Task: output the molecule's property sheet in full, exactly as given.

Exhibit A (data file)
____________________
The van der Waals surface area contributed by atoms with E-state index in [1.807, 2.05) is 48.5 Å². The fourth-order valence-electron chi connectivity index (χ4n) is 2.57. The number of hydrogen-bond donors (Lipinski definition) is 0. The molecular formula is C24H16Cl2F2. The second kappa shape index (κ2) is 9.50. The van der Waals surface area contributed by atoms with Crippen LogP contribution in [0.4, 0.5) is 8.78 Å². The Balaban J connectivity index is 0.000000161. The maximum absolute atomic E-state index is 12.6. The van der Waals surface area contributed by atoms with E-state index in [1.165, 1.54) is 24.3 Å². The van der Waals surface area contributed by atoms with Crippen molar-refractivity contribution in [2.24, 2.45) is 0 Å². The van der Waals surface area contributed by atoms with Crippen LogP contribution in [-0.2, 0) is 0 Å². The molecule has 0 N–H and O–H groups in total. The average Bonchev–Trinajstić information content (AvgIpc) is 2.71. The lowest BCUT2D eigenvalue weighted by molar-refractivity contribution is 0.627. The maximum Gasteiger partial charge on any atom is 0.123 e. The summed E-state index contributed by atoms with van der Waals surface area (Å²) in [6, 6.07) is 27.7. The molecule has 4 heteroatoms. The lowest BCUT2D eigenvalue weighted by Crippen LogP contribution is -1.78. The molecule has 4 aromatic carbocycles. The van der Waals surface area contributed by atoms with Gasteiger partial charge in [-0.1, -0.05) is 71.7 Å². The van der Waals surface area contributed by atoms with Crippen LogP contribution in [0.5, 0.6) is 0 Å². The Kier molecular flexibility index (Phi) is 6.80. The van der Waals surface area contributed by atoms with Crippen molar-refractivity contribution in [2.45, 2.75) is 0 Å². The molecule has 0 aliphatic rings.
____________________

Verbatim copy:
The van der Waals surface area contributed by atoms with E-state index in [1.807, 2.05) is 48.5 Å². The fourth-order valence-electron chi connectivity index (χ4n) is 2.57. The number of hydrogen-bond donors (Lipinski definition) is 0. The molecular formula is C24H16Cl2F2. The second kappa shape index (κ2) is 9.50. The van der Waals surface area contributed by atoms with Crippen LogP contribution in [0.4, 0.5) is 8.78 Å². The Balaban J connectivity index is 0.000000161. The maximum absolute atomic E-state index is 12.6. The van der Waals surface area contributed by atoms with E-state index in [1.165, 1.54) is 24.3 Å². The van der Waals surface area contributed by atoms with Crippen molar-refractivity contribution in [2.24, 2.45) is 0 Å². The van der Waals surface area contributed by atoms with Crippen LogP contribution in [-0.2, 0) is 0 Å². The molecule has 0 N–H and O–H groups in total. The average Bonchev–Trinajstić information content (AvgIpc) is 2.71. The lowest BCUT2D eigenvalue weighted by molar-refractivity contribution is 0.627. The maximum Gasteiger partial charge on any atom is 0.123 e. The summed E-state index contributed by atoms with van der Waals surface area (Å²) in [6, 6.07) is 27.7. The molecule has 4 heteroatoms. The lowest BCUT2D eigenvalue weighted by Crippen LogP contribution is -1.78. The molecule has 4 aromatic carbocycles. The van der Waals surface area contributed by atoms with Gasteiger partial charge in [-0.1, -0.05) is 71.7 Å². The van der Waals surface area contributed by atoms with Crippen LogP contribution in [0.5, 0.6) is 0 Å². The Kier molecular flexibility index (Phi) is 6.80. The van der Waals surface area contributed by atoms with Crippen molar-refractivity contribution in [2.45, 2.75) is 0 Å². The molecule has 0 aliphatic rings.